Roughly 15,000 years ago, at the end of the last ice age, North America's vast assemblage of large animals -- including such iconic creatures as mammoths, mastodons, camels, horses, ground sloths and giant beavers -- began their precipitous slide to extinction.
And when their populations crashed, emptying a land whose diversity of large animals equaled or surpassed Africa's wildlife-rich Serengeti plains then or now, an entirely novel ecosystem emerged as broadleaved trees once kept in check by huge numbers of big herbivores claimed the landscape. Soon after, the accumulation of woody debris sparked a dramatic increase in the prevalence of wildfire, another key shaper of landscapes.
This new picture of the ecological upheaval of the North American landscape just after the retreat of the ice sheets is detailed in a study published today (Nov. 19) in the journal Science. The study, led by researchers from the University of Wisconsin-Madison, uses fossil pollen, charcoal and dung fungus spores to paint a picture of a post-ice age terrain different from anything in the world today.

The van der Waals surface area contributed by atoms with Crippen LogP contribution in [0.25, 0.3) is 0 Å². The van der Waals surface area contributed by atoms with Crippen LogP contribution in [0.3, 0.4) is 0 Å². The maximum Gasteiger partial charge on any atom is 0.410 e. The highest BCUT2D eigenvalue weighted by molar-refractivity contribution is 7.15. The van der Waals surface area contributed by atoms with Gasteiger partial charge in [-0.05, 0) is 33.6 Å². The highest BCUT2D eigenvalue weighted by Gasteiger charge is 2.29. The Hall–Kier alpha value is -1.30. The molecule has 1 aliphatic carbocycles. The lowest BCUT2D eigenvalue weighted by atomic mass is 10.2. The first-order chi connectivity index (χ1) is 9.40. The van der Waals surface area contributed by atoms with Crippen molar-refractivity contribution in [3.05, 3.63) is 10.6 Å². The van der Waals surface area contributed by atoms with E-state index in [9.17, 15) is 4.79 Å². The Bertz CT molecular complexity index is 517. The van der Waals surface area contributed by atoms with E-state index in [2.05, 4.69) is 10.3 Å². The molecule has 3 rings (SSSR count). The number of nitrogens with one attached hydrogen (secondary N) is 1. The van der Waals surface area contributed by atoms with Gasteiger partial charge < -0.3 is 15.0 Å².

The work is important because it is "the clearest evidence to date that the extinction of a broad guild of animals had effects on other parts of these ancient ecosystems," says John W. Williams, a UW-Madison professor of geography and an expert on ancient climates and ecosystems who is the study's senior author. What's more, he says, the detailing of changes on the ice age landscape following the crash of keystone animal populations can provide critical insight into the broader effects of animals disappearing from modern landscapes.
The study was led by Jacquelyn Gill, a graduate student in Williams' lab. Other co-authors are Stephen T. Jackson of the University of Wyoming, Katherine B. Lininger of UW-Madison and Guy S. Robinson of Fordham University.
The new work, says Gill, informs but does not resolve the debate over what caused the extinction of 34 genera or groups of large animals, including icons of the ice age such as elephant like mastodons and ground sloths the size of sport utility vehicles. "Our data are not consistent with a rapid, 'blitzkrieg' overkill of large animals by humans," notes Gill, nor was their decline due to a loss of habitat.
However, the work does seem to rule out a recent hypothesis that a meteor or comet impact some 12.9 thousand years ago was responsible for the extinction of ice age North America's signature large animals.
Source: PHYS.org, Full Article